Smite is still a free-to-play game. There aren’t any pay-to-win elements and I have to give kudos to Hi-Rez for keeping it that way. Every account gets a collection of permanently free gods as well as a rotation of free gods to play around with. The rest can be rented or bought individually with in-game/premium currency. If you don’t want to grind the god unlocks, then I’d say purchasing the Ultimate God Pack is the best way to go. This pack unlocks all of the gods and goddesses in the game for $30 now and forever. When Smite originally came out this was one of the best deals for any MOBA game on the market and still is. With the exception of DOTA 2’s all heroes unlocked for free. This pack does go on sale from time to time and makes for an even better purchase. If there was one reason not to get it, it would be that having access to 70+ gods may be overwhelming to new players. Other than that, it’s a really great deal.
The remaining unlockables in SMITE are skins, voice packs and vanity items for your profile. All of which are entirely cosmetic and have little, if any, impact on the gameplay. Skins can be unlocked in one of three ways. Some allow for premium/in-game currency purchases such as recolor skins (of the default look for gods) and mastery skins that show off how much you’ve played a particular god. A lot of the Skins will require premium currency (gems) in order to purchase them. As far as what skins cost, they range from 250 to 600 gems depending on how much work went into them. This is ~$8-15 per skin if you bought a gem pack for each skin, though you’re way better off buying the bigger gem packs. It’s a pretty reasonable value for money but then again that’s going to come down to your own personal values. Finally, some skins are unlocked either through chests or special events. Special event cosmetics are usually only acquirable at a specific time so if you missed it, it’s probably locked forever. But as for chest skins, well, let’s talk about them next.
Smite uses treasure chests that players can pay 200-400 gems to get a shot at unlocking the skin that’s in a chest with a bunch of other skins. This is essentially gambling to get a skin. Each chance to play will give you a skin/item that’s worth the same or more value for the amount you spend, it just might not be the skin you want or will use. While the odds aren’t that bad and have been balanced in favor of the player recently, there’s still a chance of getting the skin you want last. Thus spending way more gems than you might have wanted to for it in the first place. I’ve been debating more and more over the use of chests in free to play games. I haven’t come to a final conclusion but right now, I can’t really say that it’s a completely pro-consumer model due to the whole gaming aspect of it. I realize it’s a growing trend in free-to-play games but that doesn’t make it right. I’m considering doing an entirely separate post on the subject at a later date.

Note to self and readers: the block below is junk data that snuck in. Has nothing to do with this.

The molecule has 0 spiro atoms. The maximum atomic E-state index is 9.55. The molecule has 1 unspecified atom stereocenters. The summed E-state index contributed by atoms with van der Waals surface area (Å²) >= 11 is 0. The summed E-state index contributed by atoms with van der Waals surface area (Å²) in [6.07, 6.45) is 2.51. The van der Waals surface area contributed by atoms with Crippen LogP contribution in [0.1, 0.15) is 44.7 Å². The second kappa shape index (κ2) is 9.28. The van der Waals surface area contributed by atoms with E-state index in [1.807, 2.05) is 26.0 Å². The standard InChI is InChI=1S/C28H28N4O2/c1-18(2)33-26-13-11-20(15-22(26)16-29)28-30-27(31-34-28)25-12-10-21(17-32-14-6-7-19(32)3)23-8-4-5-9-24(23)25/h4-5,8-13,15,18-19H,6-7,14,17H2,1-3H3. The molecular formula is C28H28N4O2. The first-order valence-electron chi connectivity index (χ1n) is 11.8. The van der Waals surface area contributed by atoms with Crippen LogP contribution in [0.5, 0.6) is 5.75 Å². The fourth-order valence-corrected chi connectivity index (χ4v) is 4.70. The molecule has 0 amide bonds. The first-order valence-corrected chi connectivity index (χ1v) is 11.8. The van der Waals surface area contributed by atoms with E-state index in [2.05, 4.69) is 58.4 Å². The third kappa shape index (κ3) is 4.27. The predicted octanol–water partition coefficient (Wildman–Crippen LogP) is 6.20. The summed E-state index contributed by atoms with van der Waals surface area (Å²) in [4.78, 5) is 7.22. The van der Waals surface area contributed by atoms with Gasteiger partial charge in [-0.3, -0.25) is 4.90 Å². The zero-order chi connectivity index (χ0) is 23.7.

There are an additional seven types of cosmetic items that can be used to customize your profile. Avatars, ward skins, announcer packs, loading frames, pedestals, global emotes and music themes. Out of these, only two are directly purchasable at any one time: avatars and ward skins. The rest are acquired through in-game events as a bonus reward for participating. Ward skins just add a little flavor on top of the ward when you place it in-game. They’re usually pretty cute or allow you to show your support for your favorite team. Avatars are much the same, changing your “profile” picture to a god, event or favorite personality streamer. I’ve never been convinced that ward skins or avatars are worth the asking price despite my rather large collection of them. Still, they give a little bit of uniqueness to your profile if you want them.
PC Settings and Audio/Video
|Game Options||What Users Can Configure|
|Graphical options: Extensive Menu.||Optimization is good though running everything on high or maximum will require a lot of power.|
|Resolution Options: Included||All resolutions are supported.|
|Screen Type: Windowed, Borderless WIndow and Fullscreen.||User definable.|
|World, Texture, Shadow and Particle Detail.||Custom/Minimal/Low/Medium/High/Maximum|